Better living through disclosure
April 15, 2005 -- Today the Kansas City Star published a brief but persuasive editorial by Mary Nash supporting draft Missouri legislation to require disclosure of the ratio of patients to nurses and other direct care workers in the state's hospitals. Ms. Nash is the president of Nurses United for Improved Care.
Ms. Nash's piece, "Staffing for safer hospitals," argues that the staffing disclosure is a critical piece of consumer protection. She compares it to the nutritional information that must now be listed on some food items. Nash notes that the pending bill would "require hospitals to publicly disclose, in each unit, on a daily basis, the ratio of patients to nurses and other health-care workers who provide direct patient care." Nash writes that understaffing is now a "near crisis" at "virtually every" Kansas City area hospital, even though research confirms that having more nurses saves patients' lives. Nash believes that the "best scenario" would be legislation requiring specific staffing levels. But even without that, she suggests that, armed with the staffing ratio information, health care consumers would be able to choose the hospitals that provide the best nursing care, and thereby create a powerful incentive for area hospitals to provide better staffing.
Disclosure of staffing levels is a potentially promising vehicle to improve staffing at hospitals, and it is also an element of more comprehensive draft legislation now pending in the U.S. Congress. Of course, not all disclosure is the same. According to Ms. Nash, the proposed Missouri bill would require that the ratios be posted on each unit, where consumers of that unit's services are more likely to see and understand them. This is also the approach of at least one bill recently introduced in Congress. Another recent bill now pending in Congress requires that all ratios for an entire hospital be posted in one location, a method that would seem less likely to present the information so that it would be easily found and understood by consumers. Disclosure may be enhanced even further by requiring hospitals to report their data to a government agency, which can then make it available to the public, such as on a web site. This kind of reporting has been a key element of government regulation in other areas, such as campaign finance. Some of the draft federal nurse staffing legislation provides for such reporting.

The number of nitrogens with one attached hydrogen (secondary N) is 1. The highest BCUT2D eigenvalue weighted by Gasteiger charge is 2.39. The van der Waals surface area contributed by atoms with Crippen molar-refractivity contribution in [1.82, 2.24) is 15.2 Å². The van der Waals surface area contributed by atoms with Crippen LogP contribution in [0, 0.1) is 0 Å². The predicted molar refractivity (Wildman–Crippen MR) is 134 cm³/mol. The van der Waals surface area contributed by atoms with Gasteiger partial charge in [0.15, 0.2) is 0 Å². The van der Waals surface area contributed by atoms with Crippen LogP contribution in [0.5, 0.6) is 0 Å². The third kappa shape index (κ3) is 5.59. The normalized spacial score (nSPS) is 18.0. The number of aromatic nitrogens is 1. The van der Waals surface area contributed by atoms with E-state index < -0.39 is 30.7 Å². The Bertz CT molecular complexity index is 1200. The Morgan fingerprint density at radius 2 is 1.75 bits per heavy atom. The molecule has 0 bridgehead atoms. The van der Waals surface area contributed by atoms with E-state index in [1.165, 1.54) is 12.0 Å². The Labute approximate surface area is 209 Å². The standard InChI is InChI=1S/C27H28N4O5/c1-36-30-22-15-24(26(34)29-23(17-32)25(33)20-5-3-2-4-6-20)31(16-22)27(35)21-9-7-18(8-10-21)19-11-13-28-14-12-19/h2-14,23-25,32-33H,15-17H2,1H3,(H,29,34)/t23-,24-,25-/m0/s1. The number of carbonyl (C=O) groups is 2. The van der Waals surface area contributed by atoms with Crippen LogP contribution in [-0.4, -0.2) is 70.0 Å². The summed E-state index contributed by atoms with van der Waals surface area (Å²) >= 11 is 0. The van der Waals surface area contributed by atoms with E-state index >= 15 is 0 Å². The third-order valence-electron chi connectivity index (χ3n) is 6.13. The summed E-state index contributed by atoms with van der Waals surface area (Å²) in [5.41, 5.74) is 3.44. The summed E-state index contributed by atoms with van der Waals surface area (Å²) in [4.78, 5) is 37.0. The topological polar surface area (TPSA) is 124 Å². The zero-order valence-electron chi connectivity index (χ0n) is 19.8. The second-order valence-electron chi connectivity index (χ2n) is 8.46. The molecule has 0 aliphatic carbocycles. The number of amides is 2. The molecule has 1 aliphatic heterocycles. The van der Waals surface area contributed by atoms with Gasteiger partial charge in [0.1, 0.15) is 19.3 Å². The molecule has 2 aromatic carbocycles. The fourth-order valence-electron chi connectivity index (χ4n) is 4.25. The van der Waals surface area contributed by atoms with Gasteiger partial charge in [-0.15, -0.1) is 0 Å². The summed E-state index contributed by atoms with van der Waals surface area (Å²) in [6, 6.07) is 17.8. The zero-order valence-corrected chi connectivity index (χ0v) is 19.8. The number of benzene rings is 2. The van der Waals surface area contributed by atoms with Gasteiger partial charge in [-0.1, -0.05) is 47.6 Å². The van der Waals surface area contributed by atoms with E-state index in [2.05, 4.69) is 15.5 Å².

In general, disclosure may serve several important functions, even where political or other factors limit the extent to which the government regulates the underlying conduct being disclosed. As Ms. Nash notes, disclosure may simply embarrass hospitals into behaving in a particular way. It may also create significant financial incentives, to the extent consumers become aware of the importance of the data and choose their health care accordingly. Where the regulated community's underlying conduct is also subject to restrictions, such as mandatory staffing ratios or limits on overtime, disclosure can also be a critical way to help the government enforce such restrictions, as it may provide a constant window on what a given actor is doing.
The Center commends Ms. Nash for her editorial and the Star for publishing it. See the article "Staffing for safer hospitals" by Mary Nash in the April 15, 2005 edition of the Kansas City Star. You can reach Ms. Nash through the snail mail address on the Nurses United web site.